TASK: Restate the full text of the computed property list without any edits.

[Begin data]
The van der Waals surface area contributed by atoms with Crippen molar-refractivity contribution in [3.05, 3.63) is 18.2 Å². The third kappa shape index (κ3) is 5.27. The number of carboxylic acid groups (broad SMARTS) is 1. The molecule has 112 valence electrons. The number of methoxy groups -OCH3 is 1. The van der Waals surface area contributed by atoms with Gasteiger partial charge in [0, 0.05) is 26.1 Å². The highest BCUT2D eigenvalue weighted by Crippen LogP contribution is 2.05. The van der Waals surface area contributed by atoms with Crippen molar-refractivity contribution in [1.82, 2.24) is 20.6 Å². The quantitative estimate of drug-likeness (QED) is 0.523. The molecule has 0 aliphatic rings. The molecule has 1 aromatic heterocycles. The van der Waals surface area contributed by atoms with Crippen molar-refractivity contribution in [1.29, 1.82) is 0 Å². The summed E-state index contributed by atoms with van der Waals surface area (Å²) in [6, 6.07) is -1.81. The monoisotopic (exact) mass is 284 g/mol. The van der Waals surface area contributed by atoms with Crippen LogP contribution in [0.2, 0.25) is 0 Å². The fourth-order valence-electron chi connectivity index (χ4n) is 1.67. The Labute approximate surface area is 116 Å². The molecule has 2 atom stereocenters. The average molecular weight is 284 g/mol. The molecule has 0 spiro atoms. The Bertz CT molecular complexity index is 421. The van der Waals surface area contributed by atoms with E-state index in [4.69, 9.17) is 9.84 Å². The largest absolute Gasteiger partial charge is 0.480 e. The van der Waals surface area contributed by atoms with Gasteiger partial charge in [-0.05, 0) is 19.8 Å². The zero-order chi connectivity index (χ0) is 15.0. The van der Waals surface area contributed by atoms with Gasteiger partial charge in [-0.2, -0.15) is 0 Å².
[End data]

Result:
The van der Waals surface area contributed by atoms with Crippen molar-refractivity contribution in [3.05, 3.63) is 18.2 Å². The third kappa shape index (κ3) is 5.27. The number of carboxylic acid groups (broad SMARTS) is 1. The molecule has 112 valence electrons. The number of methoxy groups -OCH3 is 1. The van der Waals surface area contributed by atoms with Gasteiger partial charge in [0, 0.05) is 26.1 Å². The highest BCUT2D eigenvalue weighted by Crippen LogP contribution is 2.05. The van der Waals surface area contributed by atoms with Crippen molar-refractivity contribution in [1.82, 2.24) is 20.6 Å². The quantitative estimate of drug-likeness (QED) is 0.523. The molecule has 0 aliphatic rings. The molecule has 1 aromatic heterocycles. The van der Waals surface area contributed by atoms with Crippen molar-refractivity contribution in [1.29, 1.82) is 0 Å². The summed E-state index contributed by atoms with van der Waals surface area (Å²) in [6, 6.07) is -1.81. The monoisotopic (exact) mass is 284 g/mol. The van der Waals surface area contributed by atoms with Crippen LogP contribution in [0.2, 0.25) is 0 Å². The fourth-order valence-electron chi connectivity index (χ4n) is 1.67. The Labute approximate surface area is 116 Å². The molecule has 2 atom stereocenters. The average molecular weight is 284 g/mol. The molecule has 0 spiro atoms. The Bertz CT molecular complexity index is 421. The van der Waals surface area contributed by atoms with E-state index in [4.69, 9.17) is 9.84 Å². The largest absolute Gasteiger partial charge is 0.480 e. The van der Waals surface area contributed by atoms with Gasteiger partial charge in [-0.05, 0) is 19.8 Å². The zero-order chi connectivity index (χ0) is 15.0. The van der Waals surface area contributed by atoms with Gasteiger partial charge in [-0.2, -0.15) is 0 Å².